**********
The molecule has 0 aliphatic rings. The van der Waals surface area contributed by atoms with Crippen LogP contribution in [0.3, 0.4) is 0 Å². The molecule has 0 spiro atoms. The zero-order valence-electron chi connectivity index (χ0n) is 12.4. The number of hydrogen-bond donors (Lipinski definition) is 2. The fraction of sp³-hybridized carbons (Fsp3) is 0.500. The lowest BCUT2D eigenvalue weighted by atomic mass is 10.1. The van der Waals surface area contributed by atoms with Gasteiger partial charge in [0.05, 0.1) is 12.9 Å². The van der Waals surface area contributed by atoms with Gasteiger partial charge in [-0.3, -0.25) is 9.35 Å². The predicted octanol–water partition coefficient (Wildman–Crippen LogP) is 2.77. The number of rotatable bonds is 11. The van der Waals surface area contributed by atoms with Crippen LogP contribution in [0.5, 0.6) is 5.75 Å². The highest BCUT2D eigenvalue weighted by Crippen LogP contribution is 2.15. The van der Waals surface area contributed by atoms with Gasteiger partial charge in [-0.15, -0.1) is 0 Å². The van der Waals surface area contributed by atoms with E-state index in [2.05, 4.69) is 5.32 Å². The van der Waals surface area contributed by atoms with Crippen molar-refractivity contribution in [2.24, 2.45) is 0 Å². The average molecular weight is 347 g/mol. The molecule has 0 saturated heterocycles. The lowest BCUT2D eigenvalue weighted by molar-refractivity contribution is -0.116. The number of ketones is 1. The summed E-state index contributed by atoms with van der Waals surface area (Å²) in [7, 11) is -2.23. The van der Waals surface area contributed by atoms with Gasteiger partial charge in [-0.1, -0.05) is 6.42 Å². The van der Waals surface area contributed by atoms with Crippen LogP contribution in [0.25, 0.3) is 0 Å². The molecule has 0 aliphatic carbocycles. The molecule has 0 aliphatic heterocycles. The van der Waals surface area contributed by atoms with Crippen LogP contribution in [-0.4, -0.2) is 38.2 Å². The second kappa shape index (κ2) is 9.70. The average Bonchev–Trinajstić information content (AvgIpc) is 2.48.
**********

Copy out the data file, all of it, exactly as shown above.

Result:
The molecule has 0 aliphatic rings. The van der Waals surface area contributed by atoms with Crippen LogP contribution in [0.3, 0.4) is 0 Å². The molecule has 0 spiro atoms. The zero-order valence-electron chi connectivity index (χ0n) is 12.4. The number of hydrogen-bond donors (Lipinski definition) is 2. The fraction of sp³-hybridized carbons (Fsp3) is 0.500. The lowest BCUT2D eigenvalue weighted by atomic mass is 10.1. The van der Waals surface area contributed by atoms with Gasteiger partial charge in [0.05, 0.1) is 12.9 Å². The van der Waals surface area contributed by atoms with Gasteiger partial charge in [-0.3, -0.25) is 9.35 Å². The predicted octanol–water partition coefficient (Wildman–Crippen LogP) is 2.77. The number of rotatable bonds is 11. The van der Waals surface area contributed by atoms with Crippen LogP contribution in [0.5, 0.6) is 5.75 Å². The highest BCUT2D eigenvalue weighted by Crippen LogP contribution is 2.15. The van der Waals surface area contributed by atoms with Gasteiger partial charge in [-0.15, -0.1) is 0 Å². The van der Waals surface area contributed by atoms with E-state index in [2.05, 4.69) is 5.32 Å². The van der Waals surface area contributed by atoms with Crippen molar-refractivity contribution in [2.24, 2.45) is 0 Å². The average molecular weight is 347 g/mol. The molecule has 0 saturated heterocycles. The lowest BCUT2D eigenvalue weighted by molar-refractivity contribution is -0.116. The number of ketones is 1. The summed E-state index contributed by atoms with van der Waals surface area (Å²) in [7, 11) is -2.23. The van der Waals surface area contributed by atoms with Gasteiger partial charge in [-0.1, -0.05) is 6.42 Å². The van der Waals surface area contributed by atoms with Crippen LogP contribution in [0.25, 0.3) is 0 Å². The molecule has 0 aliphatic carbocycles. The molecule has 0 aliphatic heterocycles. The van der Waals surface area contributed by atoms with Crippen LogP contribution in [-0.4, -0.2) is 38.2 Å². The second kappa shape index (κ2) is 9.70. The average Bonchev–Trinajstić information content (AvgIpc) is 2.48.